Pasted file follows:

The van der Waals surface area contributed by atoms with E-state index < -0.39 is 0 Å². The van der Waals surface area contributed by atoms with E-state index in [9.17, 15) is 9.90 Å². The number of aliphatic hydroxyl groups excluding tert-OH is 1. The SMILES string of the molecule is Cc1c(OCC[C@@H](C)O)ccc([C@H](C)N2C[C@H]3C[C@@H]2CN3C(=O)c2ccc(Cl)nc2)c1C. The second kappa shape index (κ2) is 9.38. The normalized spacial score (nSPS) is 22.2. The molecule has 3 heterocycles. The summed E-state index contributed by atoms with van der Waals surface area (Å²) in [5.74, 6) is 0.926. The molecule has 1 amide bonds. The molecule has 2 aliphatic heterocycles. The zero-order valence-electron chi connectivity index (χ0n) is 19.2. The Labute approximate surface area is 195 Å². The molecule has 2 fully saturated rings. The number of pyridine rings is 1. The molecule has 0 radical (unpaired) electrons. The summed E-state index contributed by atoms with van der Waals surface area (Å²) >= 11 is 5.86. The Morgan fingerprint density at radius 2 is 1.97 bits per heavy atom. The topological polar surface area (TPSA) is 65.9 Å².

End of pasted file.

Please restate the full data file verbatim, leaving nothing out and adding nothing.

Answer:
The van der Waals surface area contributed by atoms with E-state index < -0.39 is 0 Å². The van der Waals surface area contributed by atoms with E-state index in [9.17, 15) is 9.90 Å². The number of aliphatic hydroxyl groups excluding tert-OH is 1. The SMILES string of the molecule is Cc1c(OCC[C@@H](C)O)ccc([C@H](C)N2C[C@H]3C[C@@H]2CN3C(=O)c2ccc(Cl)nc2)c1C. The second kappa shape index (κ2) is 9.38. The normalized spacial score (nSPS) is 22.2. The molecule has 3 heterocycles. The summed E-state index contributed by atoms with van der Waals surface area (Å²) in [5.74, 6) is 0.926. The molecule has 1 amide bonds. The molecule has 2 aliphatic heterocycles. The zero-order valence-electron chi connectivity index (χ0n) is 19.2. The Labute approximate surface area is 195 Å². The molecule has 2 fully saturated rings. The number of pyridine rings is 1. The molecule has 0 radical (unpaired) electrons. The summed E-state index contributed by atoms with van der Waals surface area (Å²) >= 11 is 5.86. The Morgan fingerprint density at radius 2 is 1.97 bits per heavy atom. The topological polar surface area (TPSA) is 65.9 Å².